Dog Attack Leaves Some Riverbay Neighbors Fearful

By: Alan Pollock

Topics: Animals


CHATHAM Several residents of the Riverbay neighborhood say they’re afraid to walk to the mailbox or have their grandchildren play outside after a longtime resident was attacked by a neighbor’s dog last month.

On the morning of June 7, Joan Maloney had gone outside to retrieve her morning paper, and struck up a conversation with neighbor Jeffrey Howell, who was walking his dog. Ernie, the 45-pound lab mix, suddenly pulled free from his leash and jumped on Maloney, biting and severely wounding the hand she was using to protect her face.

“I got hit from behind. I never saw it coming, and I never did anything to provoke it,” Maloney told selectmen Monday. The dog’s teeth fully punctured her hand, and she was taken to Cape Cod Hospital by ambulance where she received stitches to repair blood vessels and tendons. Despite treatment with antibiotics, she developed an infection and required daily follow-up treatment for more than a week. Maloney said she may also require surgery to restore the full range of motion for her thumb.

“The last 40 days have been misery for me,” she said. In addition to the physical pain, “I really live in fear that this dog is going to get loose and come after me again.” Maloney said she also owns dogs, and is not normally fearful of them.

This week, selectmen held an informal meeting with Maloney, Howell, Animal Control Officer Diane Byers and a number of area residents.

“Our family would like to express our sincerest regret,” Howell told the assembly, flanked by members of his family. He called Maloney a wonderful neighbor for almost 20 years, who has seen him walking his dog time and time again. “This is the only time this has happened,” Howell said.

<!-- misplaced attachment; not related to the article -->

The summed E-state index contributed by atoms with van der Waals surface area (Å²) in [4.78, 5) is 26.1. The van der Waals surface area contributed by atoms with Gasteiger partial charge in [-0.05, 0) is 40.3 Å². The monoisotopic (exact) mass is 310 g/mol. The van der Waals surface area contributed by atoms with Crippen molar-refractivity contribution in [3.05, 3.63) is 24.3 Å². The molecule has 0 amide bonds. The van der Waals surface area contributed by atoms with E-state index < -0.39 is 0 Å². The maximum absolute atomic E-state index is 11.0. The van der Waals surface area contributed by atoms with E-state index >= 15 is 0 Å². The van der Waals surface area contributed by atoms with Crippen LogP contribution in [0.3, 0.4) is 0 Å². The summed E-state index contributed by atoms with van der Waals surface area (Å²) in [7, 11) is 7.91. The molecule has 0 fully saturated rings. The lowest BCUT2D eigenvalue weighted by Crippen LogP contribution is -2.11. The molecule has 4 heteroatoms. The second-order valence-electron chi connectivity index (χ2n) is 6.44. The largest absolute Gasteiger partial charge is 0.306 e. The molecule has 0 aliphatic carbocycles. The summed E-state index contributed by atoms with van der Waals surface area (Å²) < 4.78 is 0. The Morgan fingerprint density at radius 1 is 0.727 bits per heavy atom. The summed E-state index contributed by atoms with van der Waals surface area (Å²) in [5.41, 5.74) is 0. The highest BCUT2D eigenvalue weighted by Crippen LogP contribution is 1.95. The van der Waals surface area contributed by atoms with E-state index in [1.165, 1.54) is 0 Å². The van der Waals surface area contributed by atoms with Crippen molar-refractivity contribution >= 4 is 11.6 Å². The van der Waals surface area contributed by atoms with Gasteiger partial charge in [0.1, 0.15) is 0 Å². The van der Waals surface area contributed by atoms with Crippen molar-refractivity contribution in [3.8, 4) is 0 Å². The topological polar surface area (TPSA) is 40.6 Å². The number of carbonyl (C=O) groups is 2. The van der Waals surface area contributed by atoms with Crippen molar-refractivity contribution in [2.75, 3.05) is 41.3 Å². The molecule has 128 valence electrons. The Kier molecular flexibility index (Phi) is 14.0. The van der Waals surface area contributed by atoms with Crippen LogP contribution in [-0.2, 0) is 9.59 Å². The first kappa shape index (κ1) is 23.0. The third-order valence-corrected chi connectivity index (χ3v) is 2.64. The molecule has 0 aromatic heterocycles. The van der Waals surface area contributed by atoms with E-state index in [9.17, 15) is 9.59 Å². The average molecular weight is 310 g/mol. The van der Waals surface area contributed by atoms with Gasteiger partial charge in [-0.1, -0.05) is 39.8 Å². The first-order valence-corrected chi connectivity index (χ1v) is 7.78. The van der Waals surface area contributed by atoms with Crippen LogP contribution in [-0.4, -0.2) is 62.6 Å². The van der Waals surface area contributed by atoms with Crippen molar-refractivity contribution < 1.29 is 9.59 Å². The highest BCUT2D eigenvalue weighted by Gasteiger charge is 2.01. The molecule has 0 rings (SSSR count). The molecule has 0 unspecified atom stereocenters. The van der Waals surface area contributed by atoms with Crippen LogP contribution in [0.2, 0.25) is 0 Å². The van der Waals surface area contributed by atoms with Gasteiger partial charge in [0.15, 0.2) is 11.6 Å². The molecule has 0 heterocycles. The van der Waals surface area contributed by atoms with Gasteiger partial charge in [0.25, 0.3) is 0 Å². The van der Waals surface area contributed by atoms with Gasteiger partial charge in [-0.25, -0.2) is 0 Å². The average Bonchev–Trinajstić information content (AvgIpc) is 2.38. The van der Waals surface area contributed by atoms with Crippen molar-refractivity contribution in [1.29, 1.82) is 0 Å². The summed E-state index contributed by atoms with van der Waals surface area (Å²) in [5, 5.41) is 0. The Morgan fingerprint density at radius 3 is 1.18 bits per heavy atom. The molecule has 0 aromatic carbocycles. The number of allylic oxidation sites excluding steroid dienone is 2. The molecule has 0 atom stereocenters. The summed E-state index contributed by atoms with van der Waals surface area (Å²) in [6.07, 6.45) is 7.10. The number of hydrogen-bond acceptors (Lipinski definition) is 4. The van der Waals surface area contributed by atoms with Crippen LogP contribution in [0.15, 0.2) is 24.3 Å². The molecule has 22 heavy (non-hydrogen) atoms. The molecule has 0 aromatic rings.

Immediately after the attack, Byers ordered the dog to be quarantined, though it was current on its vaccinations and showed no signs of rabies. Having received a number of calls from concerned neighbors, Byers asked Howell what steps the family would take to ensure that the dog doesn’t bite again. She said Howell voluntarily agreed to walk Ernie only on a leash and only before 6 a.m. daily; at other times, the dog will be confined to the house or a fenced-in area outside. The family also agreed that Ernie will only be walked by physically capable adults, and will be kept away from people who visit the house. When on a leash, the dog will also always be muzzled.

Howell said he intends to remain in compliance with the law and will work with Byers and the neighbors to allay remaining safety concerns. He and his wife are also arranging for a local fence contractor to visit and evaluate the fence around their property, recommending improvements that would make it difficult for a dog to dig underneath.

Neighbor Mary O’Brady said she knows dogs and is “very sympathetic to both parties.” The Howell family would never have deliberately caused anyone injury, she said.

“However, I am currently afraid to go to the mailbox. That’s just the way I feel,” O’Brady said. “I am not a timid person.”

Selectmen have the authority to impose restrictions on the dog, including ordering the animal destroyed, but only after making the legal determination that the dog is dangerous. That can only be done after the board holds a public hearing for that purpose, something board members were reluctant to do.

“All of us want to see if this can be dealt with differently,” board Chairman Dean Nicastro said.

Instead, board members suggested that the conditions to which Howell verbally consented be reinforced by a written agreement, and any violations of that agreement will trigger a formal hearing. Board members also encouraged Howell to have the dog evaluated by a professional who could judge its aggressiveness and recommend additional training or treatment.

Former selectman Florence Seldin, also a neighbor, said she knows of a person who had an aggressive dog and took the animal for evaluation at a well-known veterinary school off Cape. With behavior modification exercises and a prescription, the dog’s behavior moderated, she said. “It worked in the particular instance that I know very well,” she said.

Email Alan Pollock at alan